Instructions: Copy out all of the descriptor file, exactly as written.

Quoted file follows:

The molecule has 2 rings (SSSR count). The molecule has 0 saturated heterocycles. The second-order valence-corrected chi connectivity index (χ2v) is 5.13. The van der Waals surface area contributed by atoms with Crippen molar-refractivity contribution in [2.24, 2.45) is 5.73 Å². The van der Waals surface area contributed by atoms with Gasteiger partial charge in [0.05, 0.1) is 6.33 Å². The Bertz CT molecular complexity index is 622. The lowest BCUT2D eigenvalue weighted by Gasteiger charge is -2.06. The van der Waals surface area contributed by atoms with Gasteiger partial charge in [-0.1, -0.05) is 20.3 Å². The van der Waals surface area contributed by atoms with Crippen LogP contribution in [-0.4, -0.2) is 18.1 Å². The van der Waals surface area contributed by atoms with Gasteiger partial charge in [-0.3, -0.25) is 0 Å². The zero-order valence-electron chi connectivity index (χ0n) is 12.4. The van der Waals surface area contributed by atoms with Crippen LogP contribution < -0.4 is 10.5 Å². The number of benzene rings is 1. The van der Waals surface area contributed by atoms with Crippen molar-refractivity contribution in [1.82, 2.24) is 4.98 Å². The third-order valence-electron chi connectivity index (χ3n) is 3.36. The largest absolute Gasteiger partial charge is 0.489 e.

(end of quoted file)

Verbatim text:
The molecule has 2 rings (SSSR count). The molecule has 0 saturated heterocycles. The second-order valence-corrected chi connectivity index (χ2v) is 5.13. The van der Waals surface area contributed by atoms with Crippen molar-refractivity contribution in [2.24, 2.45) is 5.73 Å². The van der Waals surface area contributed by atoms with Gasteiger partial charge in [0.05, 0.1) is 6.33 Å². The Bertz CT molecular complexity index is 622. The lowest BCUT2D eigenvalue weighted by Gasteiger charge is -2.06. The van der Waals surface area contributed by atoms with Gasteiger partial charge in [-0.1, -0.05) is 20.3 Å². The van der Waals surface area contributed by atoms with Crippen LogP contribution in [-0.4, -0.2) is 18.1 Å². The van der Waals surface area contributed by atoms with Gasteiger partial charge in [-0.3, -0.25) is 0 Å². The zero-order valence-electron chi connectivity index (χ0n) is 12.4. The van der Waals surface area contributed by atoms with Crippen LogP contribution < -0.4 is 10.5 Å². The number of benzene rings is 1. The van der Waals surface area contributed by atoms with Crippen molar-refractivity contribution in [1.82, 2.24) is 4.98 Å². The third-order valence-electron chi connectivity index (χ3n) is 3.36. The largest absolute Gasteiger partial charge is 0.489 e.